Thursday, June 21, 2007

Thursday afternoon with Kyung-Jin

Kyung-Jin was in a very expansive mood this afternoon, and we had some fascinating conversations. One thing we do every session is go through one of her TOEFL practice essay questions, and today one of them was about the generation gap in Korea. Learning from her about South Korean culture makes me feel really North American, and I'm glad to have the chance to understand how things work in another part of the world. When I see the phrase "baby boomer," I automatically think about a generation that is affluent, powerful, and highly influential in the culture and economy of North America. For Koreans, baby boomers are conservative, cautious, and concerned about waste and poverty. They were born just after the Korean War, and while the rationing and restriction during the World Wars has created a North American baby boomer generation who want to take advantage of their affluence, it is the opposite for South Koreans. Their deprivations during the war makes many of them exhibit the same tendencies as people who lived through the Great Depression: they make their children clean their plates because they know what it was like to go without food, and they save everything they can in case there might come a time when they can't get it. While the South Korean echo generation is willing to consider the possibility of peace and unification with North Korea, the baby boomers are generally very much opposed to it and still worry about a possible invasion by North Korea.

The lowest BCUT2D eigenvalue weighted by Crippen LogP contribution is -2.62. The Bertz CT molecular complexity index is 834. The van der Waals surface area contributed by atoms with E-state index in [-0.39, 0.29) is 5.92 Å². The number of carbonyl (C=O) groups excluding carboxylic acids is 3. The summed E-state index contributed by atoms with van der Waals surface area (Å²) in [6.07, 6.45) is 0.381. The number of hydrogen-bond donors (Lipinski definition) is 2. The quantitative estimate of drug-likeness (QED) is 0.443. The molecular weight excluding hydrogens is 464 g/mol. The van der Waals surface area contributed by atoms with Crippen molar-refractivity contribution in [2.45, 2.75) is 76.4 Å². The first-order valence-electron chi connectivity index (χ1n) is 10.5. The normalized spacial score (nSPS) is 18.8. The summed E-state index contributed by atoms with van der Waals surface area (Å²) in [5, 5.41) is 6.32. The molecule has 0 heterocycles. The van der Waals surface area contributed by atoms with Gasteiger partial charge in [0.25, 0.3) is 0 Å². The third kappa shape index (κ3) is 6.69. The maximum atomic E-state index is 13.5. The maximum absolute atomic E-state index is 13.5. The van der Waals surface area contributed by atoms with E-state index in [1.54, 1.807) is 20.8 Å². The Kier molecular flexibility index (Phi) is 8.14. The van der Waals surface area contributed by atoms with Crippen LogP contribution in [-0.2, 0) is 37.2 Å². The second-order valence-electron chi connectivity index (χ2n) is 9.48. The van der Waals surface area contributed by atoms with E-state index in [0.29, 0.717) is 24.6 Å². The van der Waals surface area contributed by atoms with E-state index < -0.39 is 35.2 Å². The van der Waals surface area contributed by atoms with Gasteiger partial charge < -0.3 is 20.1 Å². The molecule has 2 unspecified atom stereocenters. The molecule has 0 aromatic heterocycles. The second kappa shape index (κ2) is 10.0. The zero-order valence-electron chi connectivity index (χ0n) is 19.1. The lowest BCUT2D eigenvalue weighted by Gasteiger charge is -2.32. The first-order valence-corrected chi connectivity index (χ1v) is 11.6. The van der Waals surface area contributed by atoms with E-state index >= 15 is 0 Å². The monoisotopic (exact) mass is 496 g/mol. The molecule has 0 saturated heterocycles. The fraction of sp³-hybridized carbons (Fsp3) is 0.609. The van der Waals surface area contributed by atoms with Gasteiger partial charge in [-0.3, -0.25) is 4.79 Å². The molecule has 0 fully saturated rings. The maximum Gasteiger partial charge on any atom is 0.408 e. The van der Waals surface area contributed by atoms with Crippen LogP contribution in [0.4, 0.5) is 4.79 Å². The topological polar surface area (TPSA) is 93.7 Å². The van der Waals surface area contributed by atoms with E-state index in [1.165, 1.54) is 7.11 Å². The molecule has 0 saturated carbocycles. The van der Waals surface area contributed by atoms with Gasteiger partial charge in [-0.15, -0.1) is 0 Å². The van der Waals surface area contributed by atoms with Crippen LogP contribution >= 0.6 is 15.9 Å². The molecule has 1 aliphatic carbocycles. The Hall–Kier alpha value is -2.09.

As much as I think I will always have a case of fernweh (away sickness, the craving to go somewhere far and new), working with Kyung-Jin helps, because she teaches me the kinds of lessons that you can often only get from travelling to another country. This is what I love about teaching: I'm doing half the learning.